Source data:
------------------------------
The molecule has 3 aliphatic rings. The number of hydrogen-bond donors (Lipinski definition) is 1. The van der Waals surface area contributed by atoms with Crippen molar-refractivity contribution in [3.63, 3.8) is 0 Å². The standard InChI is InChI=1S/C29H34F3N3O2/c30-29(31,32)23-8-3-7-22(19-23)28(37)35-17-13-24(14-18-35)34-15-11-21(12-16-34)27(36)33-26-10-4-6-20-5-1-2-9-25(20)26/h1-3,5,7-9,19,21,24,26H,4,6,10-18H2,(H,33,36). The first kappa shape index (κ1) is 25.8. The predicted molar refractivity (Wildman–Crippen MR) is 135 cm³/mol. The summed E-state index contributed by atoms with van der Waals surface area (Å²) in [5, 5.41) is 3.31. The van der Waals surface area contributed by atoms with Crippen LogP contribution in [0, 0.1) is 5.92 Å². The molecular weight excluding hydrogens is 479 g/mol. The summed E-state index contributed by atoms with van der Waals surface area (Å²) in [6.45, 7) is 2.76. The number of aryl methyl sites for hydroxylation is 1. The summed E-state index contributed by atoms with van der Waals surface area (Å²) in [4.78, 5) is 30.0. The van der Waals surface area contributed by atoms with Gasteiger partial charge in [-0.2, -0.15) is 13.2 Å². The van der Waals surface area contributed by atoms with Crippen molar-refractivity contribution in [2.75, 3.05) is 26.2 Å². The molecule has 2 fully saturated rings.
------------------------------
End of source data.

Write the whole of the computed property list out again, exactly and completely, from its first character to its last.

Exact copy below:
The molecule has 3 aliphatic rings. The number of hydrogen-bond donors (Lipinski definition) is 1. The van der Waals surface area contributed by atoms with Crippen molar-refractivity contribution in [3.63, 3.8) is 0 Å². The standard InChI is InChI=1S/C29H34F3N3O2/c30-29(31,32)23-8-3-7-22(19-23)28(37)35-17-13-24(14-18-35)34-15-11-21(12-16-34)27(36)33-26-10-4-6-20-5-1-2-9-25(20)26/h1-3,5,7-9,19,21,24,26H,4,6,10-18H2,(H,33,36). The first kappa shape index (κ1) is 25.8. The predicted molar refractivity (Wildman–Crippen MR) is 135 cm³/mol. The summed E-state index contributed by atoms with van der Waals surface area (Å²) in [5, 5.41) is 3.31. The van der Waals surface area contributed by atoms with Crippen LogP contribution in [0, 0.1) is 5.92 Å². The molecular weight excluding hydrogens is 479 g/mol. The summed E-state index contributed by atoms with van der Waals surface area (Å²) in [6.45, 7) is 2.76. The number of aryl methyl sites for hydroxylation is 1. The summed E-state index contributed by atoms with van der Waals surface area (Å²) in [4.78, 5) is 30.0. The van der Waals surface area contributed by atoms with Gasteiger partial charge in [-0.2, -0.15) is 13.2 Å². The van der Waals surface area contributed by atoms with Crippen molar-refractivity contribution in [2.75, 3.05) is 26.2 Å². The molecule has 2 fully saturated rings.